The one thing both sides agree upon is that it is difficult to conduct an independent analysis of Mr. Corbett's proposal because much of the financial information upon which it is based has not been made public.
Mr. Pagni acknowledged "there are numbers that I have that folks on the other side haven't seen." But he said all pertinent financial information about the pension proposal has been shared with "the leadership and the budget and appropriations folks in the Legislature."
The employees affected by the changes would be public school teachers and state employees who are members of the Public School Employees' Retirement System and the State Employees' Retirement System.
Mr. McCord, a Democrat, and Stephen Herzenberg, executive director of the Keystone Research Center, gave their views on the budget proposal Tuesday during a media teleconference.
Mr. Corbett, a Republican, has proposed a pension overhaul package to deal with a $41 billion pension debt that calls for new employees as of 2015 to be enrolled in a 401(k)-type defined contribution plan rather than the current defined benefit plan. It also calls for changes to future benefits for current employees, including a reduction in the multiplier used to compute pensions from 2.5 to 2.0 and an increase in the penalty for employees who take a lump sum of their contributions upon retirement.
The proposal also calls for changing the number of years used to determine an employee's final salary from the highest three years to the final five years, capping pensionable income to the Social Security wage base, which is $113,700, and capping pensionable income to 110 percent of the average salary for four years prior to retirement.
During the teleconference Mr. Herzenberg said the 401(k)-type plan will "dig a deeper pension hole" by -- among other things -- reducing contributions into the current defined benefit plan. The result will be less money in the defined benefit plan, which would result in a smaller return on investments and create a smaller pool of money to pay retirees.
Another factor decreasing investment earnings would be a need for the fund managers to move investments, as more people in the fund move toward retirement age, to "less risky and more liquid" assets that would have a lower rate of return.
Also driving up costs is the fact that Mr. Corbett's plan calls for employers to contribute 4 percent to the defined contribution plan for new employees, which is a higher cost than a 2.2 percent cost for new employees in the defined benefit plan, Mr. Herzenberg and Mr. McCord said.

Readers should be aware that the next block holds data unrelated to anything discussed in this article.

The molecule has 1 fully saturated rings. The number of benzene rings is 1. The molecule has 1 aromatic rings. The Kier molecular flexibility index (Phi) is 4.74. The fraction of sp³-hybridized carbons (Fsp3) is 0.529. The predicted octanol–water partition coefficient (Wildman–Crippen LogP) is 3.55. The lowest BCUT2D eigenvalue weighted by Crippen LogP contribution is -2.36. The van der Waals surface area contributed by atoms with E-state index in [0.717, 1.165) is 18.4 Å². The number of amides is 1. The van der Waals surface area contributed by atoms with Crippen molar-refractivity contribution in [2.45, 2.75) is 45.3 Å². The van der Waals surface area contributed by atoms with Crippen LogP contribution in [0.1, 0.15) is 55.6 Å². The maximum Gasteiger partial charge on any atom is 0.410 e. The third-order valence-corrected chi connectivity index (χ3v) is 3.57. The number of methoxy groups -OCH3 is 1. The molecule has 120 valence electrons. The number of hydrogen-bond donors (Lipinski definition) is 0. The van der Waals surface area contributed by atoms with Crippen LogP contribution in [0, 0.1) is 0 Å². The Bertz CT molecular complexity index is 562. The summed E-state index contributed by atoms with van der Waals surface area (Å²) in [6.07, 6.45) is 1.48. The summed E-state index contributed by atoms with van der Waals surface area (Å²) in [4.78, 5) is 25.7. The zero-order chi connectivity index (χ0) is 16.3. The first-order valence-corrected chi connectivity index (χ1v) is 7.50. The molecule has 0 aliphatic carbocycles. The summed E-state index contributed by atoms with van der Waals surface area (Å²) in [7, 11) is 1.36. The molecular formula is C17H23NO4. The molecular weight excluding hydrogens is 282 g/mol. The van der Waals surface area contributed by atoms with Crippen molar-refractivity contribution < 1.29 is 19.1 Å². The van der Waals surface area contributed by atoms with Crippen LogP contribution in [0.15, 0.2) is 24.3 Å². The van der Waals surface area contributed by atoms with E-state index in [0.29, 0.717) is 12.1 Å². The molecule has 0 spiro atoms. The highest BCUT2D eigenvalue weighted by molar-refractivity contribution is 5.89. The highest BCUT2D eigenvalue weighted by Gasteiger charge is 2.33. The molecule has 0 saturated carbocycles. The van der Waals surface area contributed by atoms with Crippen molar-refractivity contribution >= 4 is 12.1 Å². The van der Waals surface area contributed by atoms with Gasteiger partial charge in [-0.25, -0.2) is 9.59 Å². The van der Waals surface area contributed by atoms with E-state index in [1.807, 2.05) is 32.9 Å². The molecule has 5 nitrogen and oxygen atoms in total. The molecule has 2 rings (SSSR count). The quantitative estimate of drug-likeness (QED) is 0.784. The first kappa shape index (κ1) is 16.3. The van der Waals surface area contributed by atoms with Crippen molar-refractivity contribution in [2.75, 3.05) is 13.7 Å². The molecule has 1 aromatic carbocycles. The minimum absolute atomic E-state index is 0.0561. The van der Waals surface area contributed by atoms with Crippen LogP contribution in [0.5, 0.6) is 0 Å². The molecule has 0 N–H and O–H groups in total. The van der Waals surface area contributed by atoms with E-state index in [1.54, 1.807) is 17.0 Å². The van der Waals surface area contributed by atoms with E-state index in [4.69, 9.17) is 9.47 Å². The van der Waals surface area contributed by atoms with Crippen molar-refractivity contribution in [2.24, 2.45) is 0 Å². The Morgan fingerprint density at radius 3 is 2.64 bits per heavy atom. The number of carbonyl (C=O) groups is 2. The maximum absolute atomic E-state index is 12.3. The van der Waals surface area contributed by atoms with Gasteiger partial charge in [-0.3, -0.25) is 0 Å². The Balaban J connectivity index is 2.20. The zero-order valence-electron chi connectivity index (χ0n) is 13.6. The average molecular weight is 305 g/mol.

The increased costs and decreased earnings would require employers, which are the state and school districts, to increase their contributions to cover the loss, they said.
However, Mr. Pagni said, Mr. Herzenberg and Mr. McCord only took into account the cost to switch new employees to the 401(k)-type plan and not the savings that would come from the governor's entire package of overhauls. "The Keystone Research Center and Treasurer McCord failed to consider the entire package," Mr. Pagni said.
The treasurer and Mr. Herzenberg also said it was irresponsible for the governor to promote a plan that is sure to face legal challenges. The Pennsylvania State Education Association has maintained that benefits for current employees are protected by the state constitution and has vowed a legal battle if the Legislature enacts Mr. Corbett's plan.
But Mr. Pagni said the governor's office believes the pension changes are constitutional because they do not take away any benefits already earned by employees. He also said the governor's plan relieves the state of the risk of the defined benefit plan once all employees are shifted to the defined contribution plan.
Monitoring the Changing Times
This is a time of change in education, a time when the respect for tradition of our profession is at a low ebb, a time when lowering budgets has greater public support than providing necessary education. Jobs are being sliced and budgets are being reduced.
We need to be a part of the process to advocate for all kids, including our own.
The purpose of this page is to help our membership keep current with local education news and relevant national news. If you have suggestions for articles, email them to Mark Redilla, PTFT Communications Chair.